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Abstract

The U.S. population is facing an obesity crisis wrought with severe health and economic costs. Because social and environmental factors have a powerful influence over lifestyle choices, a national obesity prevention strategy must involve population-based interventions targeted at the places where people live, study, work, shop, and play. This means that policy, in addition to personal responsibility, must be part of the solution. This article first describes the emergence of and theory behind the obesity prevention movement. It then explains how government at all levels is empowered to develop obesity prevention policy. Finally, it explores eight attributes of a promising state or local obesity prevention policy and sets the obesity prevention movement in the context of a larger movement to promote healthy communities and prevent chronic disease.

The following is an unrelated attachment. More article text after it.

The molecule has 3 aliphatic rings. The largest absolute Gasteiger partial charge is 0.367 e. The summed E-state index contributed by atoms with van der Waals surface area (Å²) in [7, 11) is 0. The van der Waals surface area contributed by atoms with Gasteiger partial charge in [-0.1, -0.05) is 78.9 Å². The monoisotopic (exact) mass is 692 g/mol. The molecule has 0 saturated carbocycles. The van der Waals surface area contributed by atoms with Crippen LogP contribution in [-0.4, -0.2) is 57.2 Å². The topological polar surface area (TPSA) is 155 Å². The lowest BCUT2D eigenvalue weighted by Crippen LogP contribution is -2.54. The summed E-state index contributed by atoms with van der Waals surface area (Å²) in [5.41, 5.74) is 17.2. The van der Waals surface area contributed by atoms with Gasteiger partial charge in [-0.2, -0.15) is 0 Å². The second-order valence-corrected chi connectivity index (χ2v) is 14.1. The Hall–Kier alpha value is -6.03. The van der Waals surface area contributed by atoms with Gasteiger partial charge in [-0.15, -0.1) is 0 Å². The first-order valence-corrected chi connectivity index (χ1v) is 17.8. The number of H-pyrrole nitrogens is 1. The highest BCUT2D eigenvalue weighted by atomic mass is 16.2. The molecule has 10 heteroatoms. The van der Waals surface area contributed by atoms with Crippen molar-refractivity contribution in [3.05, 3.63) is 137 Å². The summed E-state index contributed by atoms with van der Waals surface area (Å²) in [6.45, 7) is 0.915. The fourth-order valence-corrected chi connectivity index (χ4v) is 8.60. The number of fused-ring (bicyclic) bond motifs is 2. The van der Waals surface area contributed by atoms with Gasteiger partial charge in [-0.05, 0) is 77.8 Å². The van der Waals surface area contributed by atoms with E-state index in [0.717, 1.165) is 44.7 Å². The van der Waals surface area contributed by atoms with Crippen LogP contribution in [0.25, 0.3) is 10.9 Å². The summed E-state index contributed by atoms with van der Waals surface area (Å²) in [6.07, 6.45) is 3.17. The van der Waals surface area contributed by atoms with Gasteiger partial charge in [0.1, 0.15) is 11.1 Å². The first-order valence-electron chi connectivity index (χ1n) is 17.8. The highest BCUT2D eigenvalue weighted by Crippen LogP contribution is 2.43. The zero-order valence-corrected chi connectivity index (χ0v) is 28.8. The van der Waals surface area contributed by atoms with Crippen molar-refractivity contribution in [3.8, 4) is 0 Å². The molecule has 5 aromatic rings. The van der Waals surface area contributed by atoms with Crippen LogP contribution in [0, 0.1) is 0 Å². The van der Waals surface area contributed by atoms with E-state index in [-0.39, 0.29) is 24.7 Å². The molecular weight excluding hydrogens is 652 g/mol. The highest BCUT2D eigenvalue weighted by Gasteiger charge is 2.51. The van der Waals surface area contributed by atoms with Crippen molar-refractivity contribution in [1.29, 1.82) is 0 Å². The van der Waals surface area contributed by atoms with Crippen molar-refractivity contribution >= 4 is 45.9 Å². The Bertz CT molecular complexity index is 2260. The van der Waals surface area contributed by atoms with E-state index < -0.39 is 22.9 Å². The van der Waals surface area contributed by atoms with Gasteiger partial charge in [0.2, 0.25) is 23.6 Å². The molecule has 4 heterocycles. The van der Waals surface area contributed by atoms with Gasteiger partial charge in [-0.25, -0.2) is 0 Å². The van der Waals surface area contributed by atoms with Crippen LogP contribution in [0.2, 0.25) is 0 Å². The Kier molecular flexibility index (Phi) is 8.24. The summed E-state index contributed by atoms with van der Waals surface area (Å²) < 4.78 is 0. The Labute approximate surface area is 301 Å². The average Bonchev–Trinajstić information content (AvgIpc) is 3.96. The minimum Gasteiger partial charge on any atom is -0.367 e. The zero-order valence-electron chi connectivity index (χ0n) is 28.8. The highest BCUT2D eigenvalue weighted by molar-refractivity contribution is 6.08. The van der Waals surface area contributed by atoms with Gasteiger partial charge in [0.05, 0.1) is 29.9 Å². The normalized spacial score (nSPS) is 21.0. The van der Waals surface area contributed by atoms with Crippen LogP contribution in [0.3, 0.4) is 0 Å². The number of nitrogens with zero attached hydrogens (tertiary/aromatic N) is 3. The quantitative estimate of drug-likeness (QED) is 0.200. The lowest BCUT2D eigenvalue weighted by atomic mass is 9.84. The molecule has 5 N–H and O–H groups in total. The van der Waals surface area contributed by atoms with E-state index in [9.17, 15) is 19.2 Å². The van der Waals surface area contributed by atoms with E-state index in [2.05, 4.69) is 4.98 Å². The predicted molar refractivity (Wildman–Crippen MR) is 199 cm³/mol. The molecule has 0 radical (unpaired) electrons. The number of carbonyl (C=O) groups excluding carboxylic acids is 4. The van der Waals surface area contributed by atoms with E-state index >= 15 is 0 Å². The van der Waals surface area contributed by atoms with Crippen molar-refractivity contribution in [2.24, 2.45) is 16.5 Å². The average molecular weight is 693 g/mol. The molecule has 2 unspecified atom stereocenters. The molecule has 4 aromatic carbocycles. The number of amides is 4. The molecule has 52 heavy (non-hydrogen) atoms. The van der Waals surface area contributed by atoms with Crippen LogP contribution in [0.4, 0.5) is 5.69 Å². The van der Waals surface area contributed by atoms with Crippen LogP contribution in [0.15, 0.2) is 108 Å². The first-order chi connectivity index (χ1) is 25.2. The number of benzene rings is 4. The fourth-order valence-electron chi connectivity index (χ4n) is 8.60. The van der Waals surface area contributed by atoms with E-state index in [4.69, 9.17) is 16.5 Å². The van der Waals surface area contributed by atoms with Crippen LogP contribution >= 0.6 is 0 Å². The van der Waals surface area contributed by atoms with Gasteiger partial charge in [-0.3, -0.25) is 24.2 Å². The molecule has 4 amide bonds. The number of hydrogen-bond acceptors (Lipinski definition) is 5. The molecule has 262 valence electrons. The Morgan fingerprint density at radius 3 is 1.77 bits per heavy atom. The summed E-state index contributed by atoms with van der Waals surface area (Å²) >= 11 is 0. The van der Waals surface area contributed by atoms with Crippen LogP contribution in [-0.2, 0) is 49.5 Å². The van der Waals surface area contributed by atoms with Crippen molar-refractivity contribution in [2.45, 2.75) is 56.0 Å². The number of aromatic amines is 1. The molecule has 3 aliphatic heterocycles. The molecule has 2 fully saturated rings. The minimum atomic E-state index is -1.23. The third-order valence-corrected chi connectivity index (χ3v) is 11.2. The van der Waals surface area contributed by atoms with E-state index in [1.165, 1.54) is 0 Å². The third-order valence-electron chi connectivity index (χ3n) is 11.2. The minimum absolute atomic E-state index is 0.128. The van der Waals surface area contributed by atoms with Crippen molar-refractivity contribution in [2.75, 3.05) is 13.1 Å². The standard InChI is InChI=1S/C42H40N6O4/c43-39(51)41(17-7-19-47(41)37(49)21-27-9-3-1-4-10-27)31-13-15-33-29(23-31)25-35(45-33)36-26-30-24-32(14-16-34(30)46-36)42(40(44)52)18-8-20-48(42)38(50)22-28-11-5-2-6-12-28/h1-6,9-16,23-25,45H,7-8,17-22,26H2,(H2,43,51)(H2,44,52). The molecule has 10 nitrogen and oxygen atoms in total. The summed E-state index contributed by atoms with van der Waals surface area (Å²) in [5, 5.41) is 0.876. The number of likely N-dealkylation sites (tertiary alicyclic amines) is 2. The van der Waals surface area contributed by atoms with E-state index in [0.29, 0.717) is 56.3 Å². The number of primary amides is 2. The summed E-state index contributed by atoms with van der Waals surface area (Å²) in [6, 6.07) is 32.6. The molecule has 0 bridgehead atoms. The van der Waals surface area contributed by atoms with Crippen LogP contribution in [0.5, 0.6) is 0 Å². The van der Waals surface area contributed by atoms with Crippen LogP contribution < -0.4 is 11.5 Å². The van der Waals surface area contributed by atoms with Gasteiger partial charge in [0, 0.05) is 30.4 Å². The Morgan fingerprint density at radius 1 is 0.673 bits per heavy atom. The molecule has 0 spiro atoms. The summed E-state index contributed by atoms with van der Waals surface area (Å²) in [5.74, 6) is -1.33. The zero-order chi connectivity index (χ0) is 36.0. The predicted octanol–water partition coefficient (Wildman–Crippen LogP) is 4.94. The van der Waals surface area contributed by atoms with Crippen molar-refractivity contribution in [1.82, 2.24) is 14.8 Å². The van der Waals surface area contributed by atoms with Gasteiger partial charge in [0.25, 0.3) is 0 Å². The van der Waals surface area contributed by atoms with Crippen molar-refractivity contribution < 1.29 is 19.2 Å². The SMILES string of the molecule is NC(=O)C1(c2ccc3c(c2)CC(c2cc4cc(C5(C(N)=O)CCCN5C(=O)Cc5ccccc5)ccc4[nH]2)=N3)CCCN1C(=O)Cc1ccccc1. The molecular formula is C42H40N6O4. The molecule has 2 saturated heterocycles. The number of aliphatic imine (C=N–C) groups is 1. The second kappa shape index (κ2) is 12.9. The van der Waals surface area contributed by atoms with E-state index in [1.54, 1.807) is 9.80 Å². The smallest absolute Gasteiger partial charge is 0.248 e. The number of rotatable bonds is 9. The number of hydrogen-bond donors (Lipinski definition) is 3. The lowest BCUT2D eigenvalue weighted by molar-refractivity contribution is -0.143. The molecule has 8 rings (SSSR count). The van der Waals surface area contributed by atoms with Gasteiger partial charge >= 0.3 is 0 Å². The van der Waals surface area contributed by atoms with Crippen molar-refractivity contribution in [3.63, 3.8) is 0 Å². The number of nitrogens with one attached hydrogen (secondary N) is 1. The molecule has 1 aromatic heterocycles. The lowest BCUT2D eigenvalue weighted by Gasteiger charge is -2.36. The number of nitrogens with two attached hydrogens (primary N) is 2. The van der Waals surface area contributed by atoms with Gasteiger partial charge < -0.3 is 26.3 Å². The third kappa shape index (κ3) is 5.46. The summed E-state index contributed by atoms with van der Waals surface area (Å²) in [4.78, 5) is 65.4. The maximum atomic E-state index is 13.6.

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/content/journals/10.1146/annurev-publhealth-031811-124608
2012-04-21
2024-06-12
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/content/journals/10.1146/annurev-publhealth-031811-124608
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  • Article Type: Review Article
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